Europe & Eurasia

US-Moldova Relations after June 2019

The Republic of Moldova is entering a new era after the events of June 2019, with the rise to power…

Dostoevsky’s “Russian God”: Russian Attitude Toward Faith and Christianity
Dostoevsky’s “Russian God”: Russian Attitude Toward Faith and Christianity

Winston Churchill famously stated that Russia “is a riddle wrapped in a mystery inside an enigma.” While reading Fyodor Dostoevsky’s…

Stauffenberg and Tresckow: Consciences in Revolt
Valkyrie Revisited​: Stauffenberg and Tresckow, Consciences in Revolt

Last month marked the seventy-fifth anniversary of the failed bombing intended to assassinate the German Führer Adolf Hitler at his…

A Presbyterian in Orthodox Russia: Review of John Burgess’ Holy Rus’
A Presbyterian in Orthodox Russia: Review of John Burgess’ Holy Rus’

Pittsburgh Theological Seminary professor John Burgess’ Holy Rus’: The Rebirth of Orthodoxy in the New Russia is a broad survey…

Kazakhstan’s June 9 Elections and the Future of Tolerance and Diversity

President Kassym-Jomart Tokayev won Kazakhstan’s June 9 elections with 70 percent of the vote, while his closest challenger, Amirzhan Kosanov, obtained around 16 percent.

The West Overestimates Aleksandr Dugin’s Influence in Russia
The West Overestimates Aleksandr Dugin’s Influence in Russia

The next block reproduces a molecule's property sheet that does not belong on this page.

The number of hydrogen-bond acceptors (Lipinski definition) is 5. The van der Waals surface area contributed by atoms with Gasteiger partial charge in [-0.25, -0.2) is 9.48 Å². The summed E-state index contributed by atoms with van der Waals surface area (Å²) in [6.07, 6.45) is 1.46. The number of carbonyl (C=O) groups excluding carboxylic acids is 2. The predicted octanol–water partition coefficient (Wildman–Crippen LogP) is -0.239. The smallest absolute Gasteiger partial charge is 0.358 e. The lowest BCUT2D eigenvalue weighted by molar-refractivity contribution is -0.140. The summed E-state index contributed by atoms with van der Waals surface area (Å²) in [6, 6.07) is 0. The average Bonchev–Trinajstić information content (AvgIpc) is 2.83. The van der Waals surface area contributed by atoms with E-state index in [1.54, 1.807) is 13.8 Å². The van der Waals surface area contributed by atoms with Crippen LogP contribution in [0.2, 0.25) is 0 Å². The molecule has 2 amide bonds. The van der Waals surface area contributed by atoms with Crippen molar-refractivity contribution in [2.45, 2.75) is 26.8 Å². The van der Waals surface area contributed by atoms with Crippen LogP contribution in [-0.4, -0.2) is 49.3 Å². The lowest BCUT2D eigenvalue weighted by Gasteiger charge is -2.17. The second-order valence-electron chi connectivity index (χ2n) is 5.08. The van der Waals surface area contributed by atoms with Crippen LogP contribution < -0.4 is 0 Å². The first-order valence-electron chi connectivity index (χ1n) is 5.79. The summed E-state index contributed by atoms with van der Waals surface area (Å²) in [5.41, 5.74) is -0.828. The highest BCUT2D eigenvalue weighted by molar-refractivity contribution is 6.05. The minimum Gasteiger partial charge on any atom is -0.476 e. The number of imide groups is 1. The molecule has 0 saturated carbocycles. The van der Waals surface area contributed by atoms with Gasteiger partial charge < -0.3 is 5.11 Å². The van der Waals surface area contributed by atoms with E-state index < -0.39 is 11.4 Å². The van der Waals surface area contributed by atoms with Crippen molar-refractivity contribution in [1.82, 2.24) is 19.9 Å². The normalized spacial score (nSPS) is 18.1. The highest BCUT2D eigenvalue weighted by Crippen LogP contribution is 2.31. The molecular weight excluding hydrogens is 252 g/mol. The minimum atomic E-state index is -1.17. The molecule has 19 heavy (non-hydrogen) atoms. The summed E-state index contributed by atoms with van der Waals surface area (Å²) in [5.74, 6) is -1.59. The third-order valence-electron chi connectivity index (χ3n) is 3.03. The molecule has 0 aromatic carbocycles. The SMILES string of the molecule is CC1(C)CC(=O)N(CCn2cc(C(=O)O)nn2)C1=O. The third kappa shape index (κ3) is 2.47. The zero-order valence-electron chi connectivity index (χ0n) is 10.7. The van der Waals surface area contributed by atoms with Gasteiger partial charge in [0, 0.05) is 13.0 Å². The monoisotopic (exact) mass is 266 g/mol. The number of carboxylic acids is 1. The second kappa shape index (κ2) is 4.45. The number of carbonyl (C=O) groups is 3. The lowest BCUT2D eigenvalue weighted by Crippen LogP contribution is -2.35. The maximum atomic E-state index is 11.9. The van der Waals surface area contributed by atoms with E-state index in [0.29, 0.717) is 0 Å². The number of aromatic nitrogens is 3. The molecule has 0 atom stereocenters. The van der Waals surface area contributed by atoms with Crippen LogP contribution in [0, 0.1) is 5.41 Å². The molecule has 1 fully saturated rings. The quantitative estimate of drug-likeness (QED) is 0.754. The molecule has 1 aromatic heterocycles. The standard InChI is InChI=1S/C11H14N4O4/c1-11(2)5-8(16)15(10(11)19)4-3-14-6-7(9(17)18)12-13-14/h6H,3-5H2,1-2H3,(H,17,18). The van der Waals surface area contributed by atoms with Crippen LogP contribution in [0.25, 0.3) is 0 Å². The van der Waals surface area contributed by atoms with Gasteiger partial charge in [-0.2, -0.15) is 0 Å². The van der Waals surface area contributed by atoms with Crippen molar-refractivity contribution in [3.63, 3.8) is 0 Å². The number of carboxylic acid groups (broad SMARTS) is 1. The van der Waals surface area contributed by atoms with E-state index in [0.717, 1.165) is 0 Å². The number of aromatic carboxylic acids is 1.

Proponents of the “Dugin the mastermind” argument need to substantiate their claims with evidence and ask themselves how effective, if at all, is Dugin at influencing Kremlin elites and Russian foreign policy.

An American Airman in Oxford: Reflections on D-Day, Major John Howard, and the US-UK Alliance
An American Airman in Oxford: Reflections on D-Day, Major John Howard, and the US-UK Alliance

Veterans of the Oxfordshire and Buckinghamshire Light Infantry Regiment, more commonly known simply as the “Ox and Bucks,” hosted our small US military contingent. The locus for the day’s ceremony was the gravesite of Major John Howard, commander of D Company of the Ox and Bucks.

The Treaty of Versailles and Religious Freedom
The Treaty of Versailles and Religious Freedom

The Treaty of Versailles, which ended World War I, was signed one hundred years ago this week. What is often forgotten is that this treaty—or better yet, set of treaties—did recognize and advance, albeit in a limited way, the religious freedom of average citizens.

1919: Wilson, the Covenant, and the Improbable League
1919: Wilson, the Covenant, and the Improbable League

Perhaps an insight from the character of Elrond in J.R.R. Tolkien’s The Lord of the Rings, about the nature of our mortal lives, offers a measure of Christian realism in the face of Versailles: “And the Elves believed that evil was ended forever, and it was not so.”

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